On Thursday, I spent part of the morning assessing the physical accessibility of our entire campus with my colleague, Anthony Franklin, the General Manager of our facility. With support from the Foundation for Jewish Camp, Ramah Darom has been working on a plan to enable individuals with mobility challenges to navigate our campus more easily. To my delight, it did not end up being the most efficient tour of Camp because so many kids were eager to share with us the fun things they were doing. We gained insights into the hammock culture that exists around the cabins during free-play time.
“Uncle Anthony” gave an impromptu lesson on applying bug spray. We were asked by two kids in Shoafim (8th grade) to inspect the cleanliness of their bunk because they had worked very hard during Nikayon (Clean-Up Time) to refold all of their clothing neatly. “Now, it is so good,” they said, “It looks like we live in a Nike store!” And then, a Camper in Niztanim (4th grade) ran up to me on her way into the art studios. “Geoff, Geoff,” she said, “Today I paddled a canoe for the first time ever!!!” I asked if she had said the Shehchiyanu blessing. She smiled and her eyes lit up. “No. But can I say it now?” She said the bracha (prayer) – with a bit of guidance to remember it – celebrating and sanctifying her moment of being brave and trying something new. With joy and pride, Anthony and I responded, “Amen!” and gave her big high-fives.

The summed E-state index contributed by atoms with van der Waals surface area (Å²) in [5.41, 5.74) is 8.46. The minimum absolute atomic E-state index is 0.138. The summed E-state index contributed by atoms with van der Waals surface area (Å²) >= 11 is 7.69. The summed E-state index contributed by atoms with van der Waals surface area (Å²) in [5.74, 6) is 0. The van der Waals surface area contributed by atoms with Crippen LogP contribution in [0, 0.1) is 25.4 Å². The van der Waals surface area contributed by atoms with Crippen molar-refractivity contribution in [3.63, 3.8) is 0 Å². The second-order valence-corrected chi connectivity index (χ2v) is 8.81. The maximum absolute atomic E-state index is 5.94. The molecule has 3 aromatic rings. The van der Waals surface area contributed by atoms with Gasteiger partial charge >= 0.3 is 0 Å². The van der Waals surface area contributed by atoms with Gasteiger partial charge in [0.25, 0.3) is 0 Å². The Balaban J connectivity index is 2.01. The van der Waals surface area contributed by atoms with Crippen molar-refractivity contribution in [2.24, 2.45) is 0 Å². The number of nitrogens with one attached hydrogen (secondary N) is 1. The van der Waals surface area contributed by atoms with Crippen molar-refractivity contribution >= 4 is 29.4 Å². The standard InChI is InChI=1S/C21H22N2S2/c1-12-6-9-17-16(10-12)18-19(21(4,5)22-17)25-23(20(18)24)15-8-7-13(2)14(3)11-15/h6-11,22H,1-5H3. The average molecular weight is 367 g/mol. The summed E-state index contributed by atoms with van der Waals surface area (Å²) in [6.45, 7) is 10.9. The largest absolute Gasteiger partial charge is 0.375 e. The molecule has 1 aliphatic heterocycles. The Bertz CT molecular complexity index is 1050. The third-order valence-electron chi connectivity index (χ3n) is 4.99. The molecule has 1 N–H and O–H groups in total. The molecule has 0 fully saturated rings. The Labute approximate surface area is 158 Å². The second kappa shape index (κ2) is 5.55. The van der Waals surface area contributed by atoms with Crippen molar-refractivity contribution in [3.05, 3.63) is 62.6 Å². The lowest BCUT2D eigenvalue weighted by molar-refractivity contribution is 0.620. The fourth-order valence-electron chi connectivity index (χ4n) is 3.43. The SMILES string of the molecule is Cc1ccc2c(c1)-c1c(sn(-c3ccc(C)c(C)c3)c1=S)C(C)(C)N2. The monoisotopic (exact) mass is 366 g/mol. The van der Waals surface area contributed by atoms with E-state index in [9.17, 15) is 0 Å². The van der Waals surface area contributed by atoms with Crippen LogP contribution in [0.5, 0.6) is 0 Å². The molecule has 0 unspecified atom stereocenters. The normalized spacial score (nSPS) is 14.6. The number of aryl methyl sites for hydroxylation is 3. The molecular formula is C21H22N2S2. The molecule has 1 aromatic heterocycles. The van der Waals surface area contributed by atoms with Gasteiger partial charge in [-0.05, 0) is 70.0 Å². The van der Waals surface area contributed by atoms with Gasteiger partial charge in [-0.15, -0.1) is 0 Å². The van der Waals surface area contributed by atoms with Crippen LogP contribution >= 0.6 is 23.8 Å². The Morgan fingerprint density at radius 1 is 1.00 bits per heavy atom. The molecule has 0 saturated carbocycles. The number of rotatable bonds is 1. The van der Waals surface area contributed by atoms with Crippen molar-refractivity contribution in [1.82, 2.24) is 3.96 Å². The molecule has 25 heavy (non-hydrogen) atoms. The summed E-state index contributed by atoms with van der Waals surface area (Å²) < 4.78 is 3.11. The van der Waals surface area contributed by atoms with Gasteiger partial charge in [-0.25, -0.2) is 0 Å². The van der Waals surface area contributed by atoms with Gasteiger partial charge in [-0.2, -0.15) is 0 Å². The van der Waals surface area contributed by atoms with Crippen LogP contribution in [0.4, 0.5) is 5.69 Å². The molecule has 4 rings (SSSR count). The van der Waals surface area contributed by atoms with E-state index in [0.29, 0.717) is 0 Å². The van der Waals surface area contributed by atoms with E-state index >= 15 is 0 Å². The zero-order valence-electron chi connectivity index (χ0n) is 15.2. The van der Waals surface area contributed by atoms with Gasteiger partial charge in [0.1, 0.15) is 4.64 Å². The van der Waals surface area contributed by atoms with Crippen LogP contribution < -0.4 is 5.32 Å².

The Camp experience is filled with campers trying new things, learning new skills, encountering new experiences and building new relationships. There is a lot of intentionality at Ramah Darom with respect to balancing our safe, nurturing environment with ample challenges for kids to overcome. This type of “good stress” offers opportunities to stretch and grow.
For our “Taste of Ramah” campers, it is all about the new. They swim in the lake and jump on the blob for the first time. They roast marshmallows and catch lightning bugs for the first time. But for these “Ramah Rookies”, their big challenge is being away from home for the first time. I am so proud of them all, everything they have learned and all that they have accomplished. I was in their bunk earlier this week and one of them showed me the postcard she had written. She wanted to show me because she had painstakingly written her note with every letter in a different color – in rainbow order. However, it was the text of her note which was striking to me – not the artistic presentation. Her concise message summed it all up perfectly: “I miss you Mom and Dad. But not all that much.”
After a whole week of activity, it is very meaningful to reflect back and consider everything our kids have accomplished. It has indeed been quite an “ACTIVE” week – which is the theme of Season B, Ep. 2 of the RD original series, “Shavua Tov.” Enjoy the video!